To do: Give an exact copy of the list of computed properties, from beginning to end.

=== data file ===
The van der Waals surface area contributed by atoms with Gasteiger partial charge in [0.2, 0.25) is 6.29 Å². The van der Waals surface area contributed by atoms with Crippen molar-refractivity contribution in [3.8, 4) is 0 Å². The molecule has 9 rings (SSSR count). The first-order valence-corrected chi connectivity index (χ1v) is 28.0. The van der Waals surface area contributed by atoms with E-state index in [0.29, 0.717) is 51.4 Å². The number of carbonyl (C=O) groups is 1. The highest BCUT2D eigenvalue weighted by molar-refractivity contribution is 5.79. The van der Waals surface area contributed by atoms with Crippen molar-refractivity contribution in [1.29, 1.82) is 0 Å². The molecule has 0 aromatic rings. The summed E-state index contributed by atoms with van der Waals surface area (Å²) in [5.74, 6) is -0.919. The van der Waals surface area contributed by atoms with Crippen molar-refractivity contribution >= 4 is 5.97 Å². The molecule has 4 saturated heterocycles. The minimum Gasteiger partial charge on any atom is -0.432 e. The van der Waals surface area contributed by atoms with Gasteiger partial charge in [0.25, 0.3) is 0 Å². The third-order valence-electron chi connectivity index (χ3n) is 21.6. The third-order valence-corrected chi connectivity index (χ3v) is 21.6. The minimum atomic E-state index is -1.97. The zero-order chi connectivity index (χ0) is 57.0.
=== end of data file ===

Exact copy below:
The van der Waals surface area contributed by atoms with Gasteiger partial charge in [0.2, 0.25) is 6.29 Å². The van der Waals surface area contributed by atoms with Crippen molar-refractivity contribution in [3.8, 4) is 0 Å². The molecule has 9 rings (SSSR count). The first-order valence-corrected chi connectivity index (χ1v) is 28.0. The van der Waals surface area contributed by atoms with E-state index in [0.29, 0.717) is 51.4 Å². The number of carbonyl (C=O) groups is 1. The highest BCUT2D eigenvalue weighted by molar-refractivity contribution is 5.79. The van der Waals surface area contributed by atoms with Crippen molar-refractivity contribution in [1.29, 1.82) is 0 Å². The molecule has 0 aromatic rings. The summed E-state index contributed by atoms with van der Waals surface area (Å²) in [5.74, 6) is -0.919. The van der Waals surface area contributed by atoms with Crippen molar-refractivity contribution >= 4 is 5.97 Å². The molecule has 4 saturated heterocycles. The minimum Gasteiger partial charge on any atom is -0.432 e. The van der Waals surface area contributed by atoms with Gasteiger partial charge in [0.25, 0.3) is 0 Å². The third-order valence-electron chi connectivity index (χ3n) is 21.6. The third-order valence-corrected chi connectivity index (χ3v) is 21.6. The minimum atomic E-state index is -1.97. The zero-order chi connectivity index (χ0) is 57.0.